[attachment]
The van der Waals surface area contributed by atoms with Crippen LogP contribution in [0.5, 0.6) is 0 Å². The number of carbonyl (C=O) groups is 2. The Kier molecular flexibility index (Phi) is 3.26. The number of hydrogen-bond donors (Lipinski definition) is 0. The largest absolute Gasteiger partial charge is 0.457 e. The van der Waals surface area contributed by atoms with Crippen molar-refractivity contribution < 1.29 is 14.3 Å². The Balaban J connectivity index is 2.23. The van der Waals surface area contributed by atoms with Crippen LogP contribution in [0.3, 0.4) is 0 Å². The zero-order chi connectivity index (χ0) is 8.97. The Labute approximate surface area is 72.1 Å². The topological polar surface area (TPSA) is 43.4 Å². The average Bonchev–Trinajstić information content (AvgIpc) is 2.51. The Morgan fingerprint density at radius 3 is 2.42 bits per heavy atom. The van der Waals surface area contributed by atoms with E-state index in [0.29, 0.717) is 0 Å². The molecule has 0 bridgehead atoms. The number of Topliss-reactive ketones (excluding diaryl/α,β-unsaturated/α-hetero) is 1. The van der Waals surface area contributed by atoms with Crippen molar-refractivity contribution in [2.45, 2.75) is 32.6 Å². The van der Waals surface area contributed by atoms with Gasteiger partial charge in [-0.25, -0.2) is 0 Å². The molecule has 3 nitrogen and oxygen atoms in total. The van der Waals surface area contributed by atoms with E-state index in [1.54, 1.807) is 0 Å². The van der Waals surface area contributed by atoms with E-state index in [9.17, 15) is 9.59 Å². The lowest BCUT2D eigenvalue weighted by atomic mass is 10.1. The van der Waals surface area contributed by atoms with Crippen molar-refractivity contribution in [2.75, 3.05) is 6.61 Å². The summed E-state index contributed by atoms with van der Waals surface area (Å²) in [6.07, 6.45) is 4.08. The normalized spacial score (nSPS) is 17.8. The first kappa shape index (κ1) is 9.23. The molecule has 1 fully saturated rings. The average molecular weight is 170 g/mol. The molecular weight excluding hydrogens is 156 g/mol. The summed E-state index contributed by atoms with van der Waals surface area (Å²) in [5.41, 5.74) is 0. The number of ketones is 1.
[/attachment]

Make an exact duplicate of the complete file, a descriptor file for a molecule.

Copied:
The van der Waals surface area contributed by atoms with Crippen LogP contribution in [0.5, 0.6) is 0 Å². The number of carbonyl (C=O) groups is 2. The Kier molecular flexibility index (Phi) is 3.26. The number of hydrogen-bond donors (Lipinski definition) is 0. The largest absolute Gasteiger partial charge is 0.457 e. The van der Waals surface area contributed by atoms with Crippen molar-refractivity contribution < 1.29 is 14.3 Å². The Balaban J connectivity index is 2.23. The van der Waals surface area contributed by atoms with Crippen LogP contribution in [0.3, 0.4) is 0 Å². The zero-order chi connectivity index (χ0) is 8.97. The Labute approximate surface area is 72.1 Å². The topological polar surface area (TPSA) is 43.4 Å². The average Bonchev–Trinajstić information content (AvgIpc) is 2.51. The Morgan fingerprint density at radius 3 is 2.42 bits per heavy atom. The van der Waals surface area contributed by atoms with E-state index in [0.29, 0.717) is 0 Å². The molecule has 0 bridgehead atoms. The number of Topliss-reactive ketones (excluding diaryl/α,β-unsaturated/α-hetero) is 1. The van der Waals surface area contributed by atoms with Crippen molar-refractivity contribution in [2.45, 2.75) is 32.6 Å². The van der Waals surface area contributed by atoms with Gasteiger partial charge in [-0.25, -0.2) is 0 Å². The molecule has 3 nitrogen and oxygen atoms in total. The van der Waals surface area contributed by atoms with E-state index in [1.54, 1.807) is 0 Å². The van der Waals surface area contributed by atoms with E-state index in [9.17, 15) is 9.59 Å². The lowest BCUT2D eigenvalue weighted by atomic mass is 10.1. The van der Waals surface area contributed by atoms with Crippen molar-refractivity contribution in [2.75, 3.05) is 6.61 Å². The summed E-state index contributed by atoms with van der Waals surface area (Å²) in [6.07, 6.45) is 4.08. The normalized spacial score (nSPS) is 17.8. The first kappa shape index (κ1) is 9.23. The molecule has 1 fully saturated rings. The average molecular weight is 170 g/mol. The molecular weight excluding hydrogens is 156 g/mol. The summed E-state index contributed by atoms with van der Waals surface area (Å²) in [5.41, 5.74) is 0. The number of ketones is 1.